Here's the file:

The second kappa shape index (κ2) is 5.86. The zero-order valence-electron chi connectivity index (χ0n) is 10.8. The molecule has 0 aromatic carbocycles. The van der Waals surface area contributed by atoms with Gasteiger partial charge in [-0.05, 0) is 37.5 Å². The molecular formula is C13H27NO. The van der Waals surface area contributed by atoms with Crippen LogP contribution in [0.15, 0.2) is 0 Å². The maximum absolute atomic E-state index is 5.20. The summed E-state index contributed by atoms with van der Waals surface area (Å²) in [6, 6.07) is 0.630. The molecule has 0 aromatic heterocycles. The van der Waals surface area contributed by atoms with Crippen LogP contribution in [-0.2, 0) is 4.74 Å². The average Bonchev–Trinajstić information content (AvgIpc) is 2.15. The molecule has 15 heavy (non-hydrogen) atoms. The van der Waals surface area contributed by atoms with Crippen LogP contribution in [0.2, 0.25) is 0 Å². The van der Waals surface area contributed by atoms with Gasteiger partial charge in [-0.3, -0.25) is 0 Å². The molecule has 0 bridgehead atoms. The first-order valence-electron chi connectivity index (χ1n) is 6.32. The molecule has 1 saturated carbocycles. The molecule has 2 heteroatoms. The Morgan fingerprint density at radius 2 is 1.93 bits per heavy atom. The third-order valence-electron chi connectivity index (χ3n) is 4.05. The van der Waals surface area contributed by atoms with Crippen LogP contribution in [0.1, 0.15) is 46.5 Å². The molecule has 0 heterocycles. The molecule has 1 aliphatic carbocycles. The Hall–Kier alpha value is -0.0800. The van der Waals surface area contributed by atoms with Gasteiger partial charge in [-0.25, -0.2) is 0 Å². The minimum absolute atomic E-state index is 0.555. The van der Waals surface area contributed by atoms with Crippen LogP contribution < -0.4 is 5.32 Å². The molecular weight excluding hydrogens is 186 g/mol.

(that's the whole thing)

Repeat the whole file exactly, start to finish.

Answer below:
The second kappa shape index (κ2) is 5.86. The zero-order valence-electron chi connectivity index (χ0n) is 10.8. The molecule has 0 aromatic carbocycles. The van der Waals surface area contributed by atoms with Gasteiger partial charge in [-0.05, 0) is 37.5 Å². The molecular formula is C13H27NO. The van der Waals surface area contributed by atoms with Crippen LogP contribution in [0.15, 0.2) is 0 Å². The maximum absolute atomic E-state index is 5.20. The summed E-state index contributed by atoms with van der Waals surface area (Å²) in [6, 6.07) is 0.630. The molecule has 0 aromatic heterocycles. The van der Waals surface area contributed by atoms with Crippen LogP contribution in [-0.2, 0) is 4.74 Å². The average Bonchev–Trinajstić information content (AvgIpc) is 2.15. The molecule has 15 heavy (non-hydrogen) atoms. The van der Waals surface area contributed by atoms with Crippen LogP contribution in [0.2, 0.25) is 0 Å². The van der Waals surface area contributed by atoms with Gasteiger partial charge in [-0.3, -0.25) is 0 Å². The molecule has 0 bridgehead atoms. The first-order valence-electron chi connectivity index (χ1n) is 6.32. The molecule has 1 saturated carbocycles. The molecule has 2 heteroatoms. The Morgan fingerprint density at radius 2 is 1.93 bits per heavy atom. The third-order valence-electron chi connectivity index (χ3n) is 4.05. The van der Waals surface area contributed by atoms with Crippen LogP contribution in [0.1, 0.15) is 46.5 Å². The molecule has 0 heterocycles. The molecule has 1 aliphatic carbocycles. The Hall–Kier alpha value is -0.0800. The van der Waals surface area contributed by atoms with Gasteiger partial charge in [-0.25, -0.2) is 0 Å². The minimum absolute atomic E-state index is 0.555. The van der Waals surface area contributed by atoms with Crippen LogP contribution < -0.4 is 5.32 Å². The molecular weight excluding hydrogens is 186 g/mol.